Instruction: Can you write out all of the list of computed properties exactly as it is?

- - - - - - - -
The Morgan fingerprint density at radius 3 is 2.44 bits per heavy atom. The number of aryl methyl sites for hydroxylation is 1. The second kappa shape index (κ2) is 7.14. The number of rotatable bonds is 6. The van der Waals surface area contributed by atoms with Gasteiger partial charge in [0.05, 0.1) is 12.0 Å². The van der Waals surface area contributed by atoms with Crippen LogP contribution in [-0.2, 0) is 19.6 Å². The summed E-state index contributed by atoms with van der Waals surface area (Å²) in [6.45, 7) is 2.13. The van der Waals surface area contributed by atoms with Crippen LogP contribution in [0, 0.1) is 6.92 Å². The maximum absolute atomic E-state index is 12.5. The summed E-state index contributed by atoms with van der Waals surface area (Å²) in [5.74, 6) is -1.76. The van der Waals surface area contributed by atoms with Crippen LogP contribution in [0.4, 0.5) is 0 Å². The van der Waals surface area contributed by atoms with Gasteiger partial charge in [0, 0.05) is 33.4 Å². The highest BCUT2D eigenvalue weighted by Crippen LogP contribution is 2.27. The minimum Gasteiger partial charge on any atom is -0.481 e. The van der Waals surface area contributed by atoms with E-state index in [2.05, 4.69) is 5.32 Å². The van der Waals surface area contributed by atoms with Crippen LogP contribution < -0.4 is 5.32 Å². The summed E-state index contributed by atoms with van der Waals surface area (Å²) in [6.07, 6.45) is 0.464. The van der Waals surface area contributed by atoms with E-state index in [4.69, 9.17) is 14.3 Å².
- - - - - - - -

The Morgan fingerprint density at radius 3 is 2.44 bits per heavy atom. The number of aryl methyl sites for hydroxylation is 1. The second kappa shape index (κ2) is 7.14. The number of rotatable bonds is 6. The van der Waals surface area contributed by atoms with Gasteiger partial charge in [0.05, 0.1) is 12.0 Å². The van der Waals surface area contributed by atoms with Crippen LogP contribution in [-0.2, 0) is 19.6 Å². The summed E-state index contributed by atoms with van der Waals surface area (Å²) in [6.45, 7) is 2.13. The van der Waals surface area contributed by atoms with Crippen LogP contribution in [0, 0.1) is 6.92 Å². The maximum absolute atomic E-state index is 12.5. The summed E-state index contributed by atoms with van der Waals surface area (Å²) in [5.74, 6) is -1.76. The van der Waals surface area contributed by atoms with Crippen LogP contribution in [0.4, 0.5) is 0 Å². The van der Waals surface area contributed by atoms with Gasteiger partial charge in [0, 0.05) is 33.4 Å². The highest BCUT2D eigenvalue weighted by Crippen LogP contribution is 2.27. The minimum Gasteiger partial charge on any atom is -0.481 e. The van der Waals surface area contributed by atoms with E-state index in [2.05, 4.69) is 5.32 Å². The van der Waals surface area contributed by atoms with Crippen LogP contribution < -0.4 is 5.32 Å². The summed E-state index contributed by atoms with van der Waals surface area (Å²) in [6.07, 6.45) is 0.464. The van der Waals surface area contributed by atoms with E-state index in [4.69, 9.17) is 14.3 Å².